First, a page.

Let's Get WV Connected! Broadband in West Virginia

Just *THIS* Close to Broadband

Boy, we’ve heard that before. One person said they could see the fiber on the power poles running by her farm, but yet there was no service to be had. Another said the ISP, who shall remain nameless, had service less than a quarter-mile up the road, but wanted over $10,000 to bring it down their sleepy hollow lane. Unreal!

Why does this happen?

It costs a lot of money to bridge the distance with wire/fiber. The bulk of the cost is labor, some in pole attachment fees, and some in engineering requirements to validate the pole will hold the cable. It adds up quickly. All of that to get one or two or a few customers at less than $100/month for service? It’s not profitable it to the ISP, even after several years.

So, Let’s Get WV Connected! Read the blog entry about Roane, Calhoun, or Clay County FREE WIFI (as a concept) and ask yourself, “What can I do to get in on this?”

Do you own some property, have Internet on one end, but not the other?

Do you have a business with a couple of buildings and service only in one?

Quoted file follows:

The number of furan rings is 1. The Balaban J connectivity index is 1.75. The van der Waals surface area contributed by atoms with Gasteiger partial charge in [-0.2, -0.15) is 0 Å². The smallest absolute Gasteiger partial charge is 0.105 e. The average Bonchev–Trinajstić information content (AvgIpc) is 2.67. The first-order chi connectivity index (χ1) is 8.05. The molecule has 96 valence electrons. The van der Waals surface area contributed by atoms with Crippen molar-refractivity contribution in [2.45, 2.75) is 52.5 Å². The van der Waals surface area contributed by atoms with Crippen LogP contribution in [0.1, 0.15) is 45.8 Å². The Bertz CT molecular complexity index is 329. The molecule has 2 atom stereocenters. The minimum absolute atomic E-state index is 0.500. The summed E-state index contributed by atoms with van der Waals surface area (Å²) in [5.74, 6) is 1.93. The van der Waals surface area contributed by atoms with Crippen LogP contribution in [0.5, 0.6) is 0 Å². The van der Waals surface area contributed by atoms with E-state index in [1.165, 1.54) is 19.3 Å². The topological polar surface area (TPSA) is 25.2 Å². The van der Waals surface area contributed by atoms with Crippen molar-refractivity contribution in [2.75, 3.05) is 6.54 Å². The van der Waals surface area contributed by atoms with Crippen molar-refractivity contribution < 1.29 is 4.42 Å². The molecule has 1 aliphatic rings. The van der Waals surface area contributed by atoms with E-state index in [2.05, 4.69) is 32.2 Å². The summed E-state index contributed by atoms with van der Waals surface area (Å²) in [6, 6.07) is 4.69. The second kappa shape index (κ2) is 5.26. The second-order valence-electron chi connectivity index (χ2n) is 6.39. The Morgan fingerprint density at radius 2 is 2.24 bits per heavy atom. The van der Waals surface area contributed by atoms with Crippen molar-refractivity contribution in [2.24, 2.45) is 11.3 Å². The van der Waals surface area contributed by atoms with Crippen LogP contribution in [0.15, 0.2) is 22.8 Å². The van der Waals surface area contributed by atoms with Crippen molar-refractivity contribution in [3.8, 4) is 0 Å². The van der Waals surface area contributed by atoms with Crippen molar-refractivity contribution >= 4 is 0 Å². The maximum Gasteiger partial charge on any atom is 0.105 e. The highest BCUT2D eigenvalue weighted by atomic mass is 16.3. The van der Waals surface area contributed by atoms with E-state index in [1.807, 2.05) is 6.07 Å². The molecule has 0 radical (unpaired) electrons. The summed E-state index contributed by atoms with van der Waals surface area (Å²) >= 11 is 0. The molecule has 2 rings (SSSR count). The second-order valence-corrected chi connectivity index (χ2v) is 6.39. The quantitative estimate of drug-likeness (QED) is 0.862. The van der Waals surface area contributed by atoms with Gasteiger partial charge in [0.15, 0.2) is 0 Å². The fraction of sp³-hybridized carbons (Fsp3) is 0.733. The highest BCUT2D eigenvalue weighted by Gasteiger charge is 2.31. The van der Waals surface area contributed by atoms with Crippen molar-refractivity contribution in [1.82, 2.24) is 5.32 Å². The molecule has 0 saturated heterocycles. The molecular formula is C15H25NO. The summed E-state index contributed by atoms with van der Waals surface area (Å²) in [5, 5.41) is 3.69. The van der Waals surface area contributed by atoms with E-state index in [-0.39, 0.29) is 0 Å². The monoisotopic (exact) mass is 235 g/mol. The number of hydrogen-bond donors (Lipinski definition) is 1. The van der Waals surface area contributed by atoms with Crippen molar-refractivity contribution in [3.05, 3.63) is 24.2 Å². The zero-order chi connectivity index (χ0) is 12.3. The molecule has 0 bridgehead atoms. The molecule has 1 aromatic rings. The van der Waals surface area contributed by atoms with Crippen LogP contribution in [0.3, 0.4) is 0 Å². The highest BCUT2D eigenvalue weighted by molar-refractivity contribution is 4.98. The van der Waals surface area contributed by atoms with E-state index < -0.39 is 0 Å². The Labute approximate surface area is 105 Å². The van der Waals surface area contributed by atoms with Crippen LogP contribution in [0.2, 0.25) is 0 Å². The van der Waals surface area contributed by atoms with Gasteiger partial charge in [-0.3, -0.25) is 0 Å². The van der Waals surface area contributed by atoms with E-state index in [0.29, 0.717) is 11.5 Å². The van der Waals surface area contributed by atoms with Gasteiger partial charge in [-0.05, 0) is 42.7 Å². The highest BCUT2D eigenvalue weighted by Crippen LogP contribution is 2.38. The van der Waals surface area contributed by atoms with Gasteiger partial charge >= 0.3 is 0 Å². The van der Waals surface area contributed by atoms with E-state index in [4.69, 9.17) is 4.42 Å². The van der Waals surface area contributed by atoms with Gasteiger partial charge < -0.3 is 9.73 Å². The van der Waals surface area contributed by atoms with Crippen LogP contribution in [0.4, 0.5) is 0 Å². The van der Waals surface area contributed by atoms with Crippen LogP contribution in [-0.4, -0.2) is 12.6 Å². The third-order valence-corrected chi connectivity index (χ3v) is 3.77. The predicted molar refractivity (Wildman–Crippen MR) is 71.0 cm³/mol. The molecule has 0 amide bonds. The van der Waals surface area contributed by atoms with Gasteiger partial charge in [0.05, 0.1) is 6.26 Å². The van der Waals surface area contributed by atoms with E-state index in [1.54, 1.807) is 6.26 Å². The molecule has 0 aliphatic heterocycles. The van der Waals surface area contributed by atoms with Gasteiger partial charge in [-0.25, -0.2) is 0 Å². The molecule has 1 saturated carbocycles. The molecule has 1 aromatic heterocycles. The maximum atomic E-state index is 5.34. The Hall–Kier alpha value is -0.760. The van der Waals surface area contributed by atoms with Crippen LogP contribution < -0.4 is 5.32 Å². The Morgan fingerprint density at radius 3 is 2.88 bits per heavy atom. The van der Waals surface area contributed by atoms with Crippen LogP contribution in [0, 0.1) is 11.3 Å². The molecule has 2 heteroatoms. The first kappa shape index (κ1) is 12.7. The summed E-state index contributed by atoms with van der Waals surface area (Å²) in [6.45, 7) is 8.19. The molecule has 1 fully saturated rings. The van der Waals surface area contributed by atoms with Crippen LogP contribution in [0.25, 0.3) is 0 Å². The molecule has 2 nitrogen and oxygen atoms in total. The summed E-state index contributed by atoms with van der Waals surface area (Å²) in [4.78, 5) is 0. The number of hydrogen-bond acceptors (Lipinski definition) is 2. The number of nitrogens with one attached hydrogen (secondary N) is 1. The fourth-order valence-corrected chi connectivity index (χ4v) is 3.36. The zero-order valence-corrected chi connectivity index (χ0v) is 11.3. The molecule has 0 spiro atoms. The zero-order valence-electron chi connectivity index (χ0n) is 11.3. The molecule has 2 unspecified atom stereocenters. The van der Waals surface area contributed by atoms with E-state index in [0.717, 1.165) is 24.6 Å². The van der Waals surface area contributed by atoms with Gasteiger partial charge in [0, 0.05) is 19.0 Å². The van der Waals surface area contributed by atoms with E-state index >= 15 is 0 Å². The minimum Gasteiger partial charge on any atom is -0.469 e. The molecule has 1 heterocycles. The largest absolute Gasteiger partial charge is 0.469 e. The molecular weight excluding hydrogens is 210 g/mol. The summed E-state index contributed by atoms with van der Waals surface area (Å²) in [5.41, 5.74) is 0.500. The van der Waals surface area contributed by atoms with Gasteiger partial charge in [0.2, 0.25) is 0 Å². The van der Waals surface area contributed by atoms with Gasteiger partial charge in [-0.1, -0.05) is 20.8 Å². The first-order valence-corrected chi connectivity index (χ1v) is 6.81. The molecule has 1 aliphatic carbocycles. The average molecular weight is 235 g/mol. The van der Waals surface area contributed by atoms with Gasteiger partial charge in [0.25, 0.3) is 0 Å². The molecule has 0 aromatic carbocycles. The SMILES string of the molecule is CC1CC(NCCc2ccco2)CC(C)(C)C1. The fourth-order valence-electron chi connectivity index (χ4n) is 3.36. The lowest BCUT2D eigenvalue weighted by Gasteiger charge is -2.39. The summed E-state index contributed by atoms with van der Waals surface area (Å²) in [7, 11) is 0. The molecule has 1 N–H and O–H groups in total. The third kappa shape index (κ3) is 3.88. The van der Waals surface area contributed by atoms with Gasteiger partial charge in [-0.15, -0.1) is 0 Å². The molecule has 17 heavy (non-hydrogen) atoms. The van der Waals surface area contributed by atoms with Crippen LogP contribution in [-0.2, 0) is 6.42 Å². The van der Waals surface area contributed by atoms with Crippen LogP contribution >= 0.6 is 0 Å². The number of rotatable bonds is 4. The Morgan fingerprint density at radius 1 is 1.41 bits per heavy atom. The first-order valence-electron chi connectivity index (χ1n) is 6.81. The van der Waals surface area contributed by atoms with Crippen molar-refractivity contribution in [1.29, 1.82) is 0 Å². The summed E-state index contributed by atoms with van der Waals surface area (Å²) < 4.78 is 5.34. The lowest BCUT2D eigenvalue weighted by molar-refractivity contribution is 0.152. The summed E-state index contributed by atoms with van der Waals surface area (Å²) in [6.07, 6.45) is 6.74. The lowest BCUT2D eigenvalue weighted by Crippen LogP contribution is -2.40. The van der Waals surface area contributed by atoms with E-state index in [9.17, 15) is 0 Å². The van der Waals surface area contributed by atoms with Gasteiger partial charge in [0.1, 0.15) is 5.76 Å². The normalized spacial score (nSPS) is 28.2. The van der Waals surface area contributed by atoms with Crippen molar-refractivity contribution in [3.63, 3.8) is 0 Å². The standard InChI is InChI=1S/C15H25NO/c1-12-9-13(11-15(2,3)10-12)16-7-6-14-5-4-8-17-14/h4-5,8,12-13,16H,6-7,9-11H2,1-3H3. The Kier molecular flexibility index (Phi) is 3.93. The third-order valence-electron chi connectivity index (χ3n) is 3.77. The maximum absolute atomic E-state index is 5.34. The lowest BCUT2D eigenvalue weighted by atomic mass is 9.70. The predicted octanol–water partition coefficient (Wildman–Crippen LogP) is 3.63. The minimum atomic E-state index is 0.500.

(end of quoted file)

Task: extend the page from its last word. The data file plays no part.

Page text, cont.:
Contact us for a free conversation about what the status of technology is today, speeds, bandwidth, and costs. Maybe you could be part of a downtown solution for getting some free coverage, or maybe you just want to “light up” the other building. Do-able and affordable.

Let’s Get WV Connected!

2 Responses to “Just *THIS* Close to Broadband

  • Mark Nauman
    2 months ago

    Fiber is simple and reliable. Fiber is costly, but unless there are enough subscribers to warrant the investment of installing the infrastructure by Verizon (or others) it will never happen. This means that EVERYONE who desires reliable and affordable internet service without the [dish] needs to speak-up and let the providers know, they have customers they just haven’t met yet.

  • Mark, you’re exactly right. It’s why the broadband committees are trying feverishly to connect grant money to fiber installers with the hopes of building out a middle mile, and to encourage ISP’s to lease the strands to bring service to the otherwise unattainable customers. Fiber as a public infrastructure, much like roads or airports.

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